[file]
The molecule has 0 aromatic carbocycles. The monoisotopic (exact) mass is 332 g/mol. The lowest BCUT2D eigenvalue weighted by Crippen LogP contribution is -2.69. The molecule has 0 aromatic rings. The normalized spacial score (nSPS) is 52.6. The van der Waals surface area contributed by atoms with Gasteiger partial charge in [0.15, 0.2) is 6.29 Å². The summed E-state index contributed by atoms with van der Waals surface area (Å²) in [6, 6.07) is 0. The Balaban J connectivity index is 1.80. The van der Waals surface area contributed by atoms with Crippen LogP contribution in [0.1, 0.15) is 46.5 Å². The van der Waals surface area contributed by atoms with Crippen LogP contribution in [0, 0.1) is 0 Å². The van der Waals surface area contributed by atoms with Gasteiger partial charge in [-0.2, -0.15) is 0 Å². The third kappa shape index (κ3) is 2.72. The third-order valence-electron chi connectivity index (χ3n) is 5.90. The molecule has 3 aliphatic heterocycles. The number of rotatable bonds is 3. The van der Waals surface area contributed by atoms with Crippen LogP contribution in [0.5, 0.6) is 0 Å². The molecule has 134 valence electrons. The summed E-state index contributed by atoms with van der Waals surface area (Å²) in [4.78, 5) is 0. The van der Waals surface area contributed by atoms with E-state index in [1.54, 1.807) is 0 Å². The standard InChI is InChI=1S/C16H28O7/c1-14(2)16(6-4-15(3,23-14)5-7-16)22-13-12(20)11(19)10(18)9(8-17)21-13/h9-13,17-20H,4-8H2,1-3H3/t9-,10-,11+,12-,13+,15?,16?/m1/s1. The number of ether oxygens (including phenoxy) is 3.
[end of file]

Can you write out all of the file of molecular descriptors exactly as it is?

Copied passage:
The molecule has 0 aromatic carbocycles. The monoisotopic (exact) mass is 332 g/mol. The lowest BCUT2D eigenvalue weighted by Crippen LogP contribution is -2.69. The molecule has 0 aromatic rings. The normalized spacial score (nSPS) is 52.6. The van der Waals surface area contributed by atoms with Gasteiger partial charge in [0.15, 0.2) is 6.29 Å². The summed E-state index contributed by atoms with van der Waals surface area (Å²) in [6, 6.07) is 0. The Balaban J connectivity index is 1.80. The van der Waals surface area contributed by atoms with Crippen LogP contribution in [0.1, 0.15) is 46.5 Å². The van der Waals surface area contributed by atoms with Crippen LogP contribution in [0, 0.1) is 0 Å². The van der Waals surface area contributed by atoms with Gasteiger partial charge in [-0.2, -0.15) is 0 Å². The third kappa shape index (κ3) is 2.72. The third-order valence-electron chi connectivity index (χ3n) is 5.90. The molecule has 3 aliphatic heterocycles. The number of rotatable bonds is 3. The van der Waals surface area contributed by atoms with Crippen LogP contribution in [0.5, 0.6) is 0 Å². The molecule has 134 valence electrons. The summed E-state index contributed by atoms with van der Waals surface area (Å²) in [4.78, 5) is 0. The van der Waals surface area contributed by atoms with E-state index in [1.54, 1.807) is 0 Å². The standard InChI is InChI=1S/C16H28O7/c1-14(2)16(6-4-15(3,23-14)5-7-16)22-13-12(20)11(19)10(18)9(8-17)21-13/h9-13,17-20H,4-8H2,1-3H3/t9-,10-,11+,12-,13+,15?,16?/m1/s1. The number of ether oxygens (including phenoxy) is 3.